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Overview of Dissociative Disorders

The Dissociative Disorders are conditions that involve forms of dissociation as their main symptoms. Dissociation occurs when aspects of one's memory, personality or awareness become separated and sequestered into different parts of one's consciousness (see here for further information). This group of disorders includes:

Dissociative Amnesia: This condition involves an inability to remember important personal information (which is not due to any neurological problems).

Dissociative Fugue: This condition involves an unplanned travel, during which time one becomes unable to recall one's past and may even assume a new identity.

Dissociative Identity Disorder: Also known as Multiple Personality Disorder, this condition involves a tendency to switch between two or more identities or personalities.

Depersonalization Disorder: This condition involves recurrent experiences of depersonalization or derealization.

Dissociative Disorder Not-Otherwise-Specified: This category includes other situations where dissociation can become a significant problem for an individual.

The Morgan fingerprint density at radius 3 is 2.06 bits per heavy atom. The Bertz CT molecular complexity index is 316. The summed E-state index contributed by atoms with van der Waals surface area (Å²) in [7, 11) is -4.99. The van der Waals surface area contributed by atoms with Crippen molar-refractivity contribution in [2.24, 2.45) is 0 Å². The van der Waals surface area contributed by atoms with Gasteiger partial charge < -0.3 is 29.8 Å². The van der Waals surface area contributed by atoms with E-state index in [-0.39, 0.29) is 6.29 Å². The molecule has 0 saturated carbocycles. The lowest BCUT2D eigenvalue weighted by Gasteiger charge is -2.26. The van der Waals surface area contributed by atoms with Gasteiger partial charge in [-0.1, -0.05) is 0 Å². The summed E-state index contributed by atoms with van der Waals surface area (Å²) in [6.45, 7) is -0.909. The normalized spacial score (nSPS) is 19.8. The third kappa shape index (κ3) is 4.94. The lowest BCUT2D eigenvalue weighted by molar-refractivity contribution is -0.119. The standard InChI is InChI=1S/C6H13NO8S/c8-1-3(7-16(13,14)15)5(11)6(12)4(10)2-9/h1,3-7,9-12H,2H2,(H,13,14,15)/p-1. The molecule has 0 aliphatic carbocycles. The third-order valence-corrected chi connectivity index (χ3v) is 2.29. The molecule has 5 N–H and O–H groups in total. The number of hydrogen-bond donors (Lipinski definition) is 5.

Conversion Disorder: According to the DSM-IV-TR, this condition is categorized as a Somatoform Disorder, but the ICD-10, along with various experts in the field, consider it to be a Dissociative Disorder [ref]. It involves experiencing neurological-like symptoms, such as convulsions or a loss of feeling or movement of one's limbs, but where it is clear that there is no actual neurological problem.

The Dissociative Disorders are quite prevalent, affecting about 1 in every hundred people. They are thought to be caused by experiences that are highly traumatic, especially when these occur in childhood and on a recurrent basis. The course of these disorders can be long and difficult, and usually they are associated with high rates of other psychiatric conditions. Treatments have not been well established, but most commonly involve long-term psychotherapy.